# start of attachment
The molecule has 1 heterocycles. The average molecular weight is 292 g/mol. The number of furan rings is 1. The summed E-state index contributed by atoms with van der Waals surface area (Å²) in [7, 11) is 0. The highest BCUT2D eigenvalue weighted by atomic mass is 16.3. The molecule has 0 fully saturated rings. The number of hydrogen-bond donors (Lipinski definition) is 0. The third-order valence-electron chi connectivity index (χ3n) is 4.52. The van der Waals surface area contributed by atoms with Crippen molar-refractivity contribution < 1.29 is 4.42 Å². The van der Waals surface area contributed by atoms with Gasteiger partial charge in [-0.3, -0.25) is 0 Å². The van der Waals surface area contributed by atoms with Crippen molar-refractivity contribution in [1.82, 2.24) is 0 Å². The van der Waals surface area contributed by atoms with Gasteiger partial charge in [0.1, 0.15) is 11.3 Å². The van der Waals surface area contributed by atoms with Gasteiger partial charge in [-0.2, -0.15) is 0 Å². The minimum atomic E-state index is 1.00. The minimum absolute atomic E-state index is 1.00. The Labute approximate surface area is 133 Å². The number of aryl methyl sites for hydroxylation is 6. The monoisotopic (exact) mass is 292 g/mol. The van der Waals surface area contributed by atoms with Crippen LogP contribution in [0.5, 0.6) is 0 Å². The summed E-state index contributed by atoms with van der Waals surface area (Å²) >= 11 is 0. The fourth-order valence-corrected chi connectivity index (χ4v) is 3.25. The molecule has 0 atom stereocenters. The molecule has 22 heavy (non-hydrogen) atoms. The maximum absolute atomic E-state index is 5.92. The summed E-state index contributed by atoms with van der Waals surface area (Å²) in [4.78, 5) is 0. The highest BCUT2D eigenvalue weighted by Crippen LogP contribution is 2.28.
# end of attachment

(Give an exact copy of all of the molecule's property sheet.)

The molecule has 1 heterocycles. The average molecular weight is 292 g/mol. The number of furan rings is 1. The summed E-state index contributed by atoms with van der Waals surface area (Å²) in [7, 11) is 0. The highest BCUT2D eigenvalue weighted by atomic mass is 16.3. The molecule has 0 fully saturated rings. The number of hydrogen-bond donors (Lipinski definition) is 0. The third-order valence-electron chi connectivity index (χ3n) is 4.52. The van der Waals surface area contributed by atoms with Crippen molar-refractivity contribution < 1.29 is 4.42 Å². The van der Waals surface area contributed by atoms with Gasteiger partial charge in [-0.3, -0.25) is 0 Å². The van der Waals surface area contributed by atoms with Crippen molar-refractivity contribution in [1.82, 2.24) is 0 Å². The van der Waals surface area contributed by atoms with Gasteiger partial charge in [0.1, 0.15) is 11.3 Å². The van der Waals surface area contributed by atoms with Gasteiger partial charge in [-0.2, -0.15) is 0 Å². The minimum atomic E-state index is 1.00. The minimum absolute atomic E-state index is 1.00. The Labute approximate surface area is 133 Å². The number of aryl methyl sites for hydroxylation is 6. The monoisotopic (exact) mass is 292 g/mol. The van der Waals surface area contributed by atoms with Crippen LogP contribution in [0.5, 0.6) is 0 Å². The summed E-state index contributed by atoms with van der Waals surface area (Å²) >= 11 is 0. The fourth-order valence-corrected chi connectivity index (χ4v) is 3.25. The molecule has 0 atom stereocenters. The molecule has 22 heavy (non-hydrogen) atoms. The maximum absolute atomic E-state index is 5.92. The summed E-state index contributed by atoms with van der Waals surface area (Å²) in [4.78, 5) is 0. The highest BCUT2D eigenvalue weighted by Crippen LogP contribution is 2.28.